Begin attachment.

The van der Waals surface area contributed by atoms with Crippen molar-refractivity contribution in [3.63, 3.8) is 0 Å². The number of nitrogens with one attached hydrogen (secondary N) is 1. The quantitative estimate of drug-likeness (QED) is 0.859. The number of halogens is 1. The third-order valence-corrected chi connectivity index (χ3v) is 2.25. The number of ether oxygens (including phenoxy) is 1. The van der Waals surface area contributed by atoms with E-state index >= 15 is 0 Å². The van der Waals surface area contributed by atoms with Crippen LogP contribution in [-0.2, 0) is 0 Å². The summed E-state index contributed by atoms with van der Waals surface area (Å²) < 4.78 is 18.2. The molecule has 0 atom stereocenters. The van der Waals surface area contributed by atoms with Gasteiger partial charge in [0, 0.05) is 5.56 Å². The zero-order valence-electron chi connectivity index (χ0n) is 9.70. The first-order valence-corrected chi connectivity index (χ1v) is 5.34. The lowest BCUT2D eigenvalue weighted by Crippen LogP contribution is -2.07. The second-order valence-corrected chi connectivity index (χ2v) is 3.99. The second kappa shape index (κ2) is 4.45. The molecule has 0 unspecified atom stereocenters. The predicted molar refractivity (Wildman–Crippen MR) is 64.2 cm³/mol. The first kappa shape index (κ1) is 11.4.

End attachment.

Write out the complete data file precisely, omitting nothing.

The van der Waals surface area contributed by atoms with Crippen molar-refractivity contribution in [3.63, 3.8) is 0 Å². The number of nitrogens with one attached hydrogen (secondary N) is 1. The quantitative estimate of drug-likeness (QED) is 0.859. The number of halogens is 1. The third-order valence-corrected chi connectivity index (χ3v) is 2.25. The number of ether oxygens (including phenoxy) is 1. The van der Waals surface area contributed by atoms with E-state index >= 15 is 0 Å². The van der Waals surface area contributed by atoms with Crippen LogP contribution in [-0.2, 0) is 0 Å². The summed E-state index contributed by atoms with van der Waals surface area (Å²) < 4.78 is 18.2. The molecule has 0 atom stereocenters. The van der Waals surface area contributed by atoms with Gasteiger partial charge in [0, 0.05) is 5.56 Å². The zero-order valence-electron chi connectivity index (χ0n) is 9.70. The first-order valence-corrected chi connectivity index (χ1v) is 5.34. The lowest BCUT2D eigenvalue weighted by Crippen LogP contribution is -2.07. The second-order valence-corrected chi connectivity index (χ2v) is 3.99. The second kappa shape index (κ2) is 4.45. The molecule has 0 unspecified atom stereocenters. The predicted molar refractivity (Wildman–Crippen MR) is 64.2 cm³/mol. The first kappa shape index (κ1) is 11.4.